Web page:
U.S. Chamber Polling Memo March 2024

U.S. Chamber Polling Memo August 2023

Ashlee Rich Stephenson Ashlee Rich Stephenson
Senior Political Strategist, U.S. Chamber of Commerce


March 13, 2024


August 22, 2023


As the 2024 election season kicks into high gear, the message is clear: whether you are courting Republican, Democratic, or Independent voters at the local, state, or federal level, candidates will be well-served to run on an agenda that champions American business, supports jobs and free enterprise, and rejects government intrusion in business decisions.

New research conducted on behalf of the U.S. Chamber of Commerce reports a majority of voters are concerned about state government micromanaging private business in a way that could hurt taxpayers and strongly prefer candidates who say state elected officials should refrain from telling industry who they can do business with.

Majorities Concerned about Government Micromanagement of Business, Impact on Taxpayers

Fifty-four percent (54%) of all voters indicate they are more concerned about government micromanaging private business versus allowing business to make decisions they think are best for their customers, even if they don’t align with the personal views of the respondents (46%).

Through partisanship, a large majority of base Republicans (60%) and soft or lean Republican voters (65%) indicate they are more concerned about business being micromanaged. In addition, and nearly aligning with the overall topline, a majority of Independents (55%) indicate a greater concern of government oversight in private industry versus a government that allows business to make decisions they think are best for customers and shareholders (45%).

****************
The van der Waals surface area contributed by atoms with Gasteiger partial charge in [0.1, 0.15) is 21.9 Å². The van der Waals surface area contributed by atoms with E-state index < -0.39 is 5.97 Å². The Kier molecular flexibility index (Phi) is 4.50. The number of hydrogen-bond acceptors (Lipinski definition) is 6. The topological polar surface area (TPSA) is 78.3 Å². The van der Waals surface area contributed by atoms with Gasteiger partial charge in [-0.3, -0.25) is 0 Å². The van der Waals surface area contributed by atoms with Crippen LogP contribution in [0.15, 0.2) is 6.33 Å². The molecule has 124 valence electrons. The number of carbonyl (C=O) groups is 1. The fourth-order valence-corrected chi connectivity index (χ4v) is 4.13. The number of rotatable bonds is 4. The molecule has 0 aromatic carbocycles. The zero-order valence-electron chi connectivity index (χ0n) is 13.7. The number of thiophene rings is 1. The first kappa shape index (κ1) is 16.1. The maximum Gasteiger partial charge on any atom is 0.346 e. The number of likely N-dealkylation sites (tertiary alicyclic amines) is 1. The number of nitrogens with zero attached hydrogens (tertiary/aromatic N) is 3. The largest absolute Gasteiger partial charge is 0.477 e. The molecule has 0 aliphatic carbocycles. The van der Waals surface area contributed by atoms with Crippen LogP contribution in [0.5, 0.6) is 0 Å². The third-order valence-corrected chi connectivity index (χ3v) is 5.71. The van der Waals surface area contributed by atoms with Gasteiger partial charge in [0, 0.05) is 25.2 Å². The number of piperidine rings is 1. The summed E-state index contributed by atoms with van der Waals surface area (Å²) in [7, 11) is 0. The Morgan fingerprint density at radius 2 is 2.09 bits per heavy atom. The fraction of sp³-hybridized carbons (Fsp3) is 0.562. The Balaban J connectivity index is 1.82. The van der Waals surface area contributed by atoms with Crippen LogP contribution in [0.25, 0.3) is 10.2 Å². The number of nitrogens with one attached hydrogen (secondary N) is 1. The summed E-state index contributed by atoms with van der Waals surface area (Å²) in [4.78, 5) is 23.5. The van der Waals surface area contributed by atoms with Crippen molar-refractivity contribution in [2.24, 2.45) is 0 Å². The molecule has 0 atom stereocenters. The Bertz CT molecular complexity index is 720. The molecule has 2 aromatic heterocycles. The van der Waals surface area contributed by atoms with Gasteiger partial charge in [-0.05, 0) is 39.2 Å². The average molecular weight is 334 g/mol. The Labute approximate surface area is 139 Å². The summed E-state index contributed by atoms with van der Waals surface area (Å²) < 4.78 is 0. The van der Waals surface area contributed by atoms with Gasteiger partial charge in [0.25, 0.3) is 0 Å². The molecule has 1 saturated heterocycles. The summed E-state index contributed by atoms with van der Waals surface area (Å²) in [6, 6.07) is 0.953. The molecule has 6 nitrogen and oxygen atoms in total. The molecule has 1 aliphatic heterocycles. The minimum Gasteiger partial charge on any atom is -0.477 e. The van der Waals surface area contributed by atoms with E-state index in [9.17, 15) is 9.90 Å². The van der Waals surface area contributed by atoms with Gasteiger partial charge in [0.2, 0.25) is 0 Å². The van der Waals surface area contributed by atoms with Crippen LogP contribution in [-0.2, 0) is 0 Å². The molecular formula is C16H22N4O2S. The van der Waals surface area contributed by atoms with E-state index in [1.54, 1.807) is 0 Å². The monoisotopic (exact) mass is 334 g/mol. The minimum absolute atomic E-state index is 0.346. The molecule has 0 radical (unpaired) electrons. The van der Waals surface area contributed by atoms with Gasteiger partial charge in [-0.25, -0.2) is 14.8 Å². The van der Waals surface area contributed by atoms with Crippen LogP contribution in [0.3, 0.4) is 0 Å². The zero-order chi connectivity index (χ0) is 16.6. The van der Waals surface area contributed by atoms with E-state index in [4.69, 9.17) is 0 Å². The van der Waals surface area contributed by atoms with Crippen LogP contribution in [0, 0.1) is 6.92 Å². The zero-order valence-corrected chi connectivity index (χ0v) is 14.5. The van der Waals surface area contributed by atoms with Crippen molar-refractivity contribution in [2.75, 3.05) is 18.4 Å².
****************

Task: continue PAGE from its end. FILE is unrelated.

Overall, the concern about government micromanaging business is driven by voters ages 45-54 (61%), Republican men (64%), Republican women (61%) and Independent women (62%).

Three Quarters Prefer Candidates Who Say State Government Should Not Tell Business and Industry Who They Can Do Business With

When presented with a three-choice option as to which type of candidate voters prefer more, nearly three out of four voters prefer those who say the state government should not tell banks or any other businesses who they can do business with, while also agreeing the government should instead focus on getting the best deals for taxpayers.

Large majorities of all voters across party breaks have a strong preference for the free market-based candidate C. Indeed, support for this candidate is driven by upwards of eighty percent of all Republicans, three quarters of Independents and on average sixty percent or more among base and lean Democrats.

Preference for “candidate C” is driven by voters who live in the Midwest (77%), ages 45-64 (78%), 65+ (81%), men 65+ (79%) and women 65+ (88%).

Political Background Questions and Methodology Report

In addition to survey data collected among issues related to the free market and preference toward the policy positions of elected officials or candidates for office, this research collected key demographic and political information that included self-identified political philosophy and a recollection of party-based support in the 2020 general election.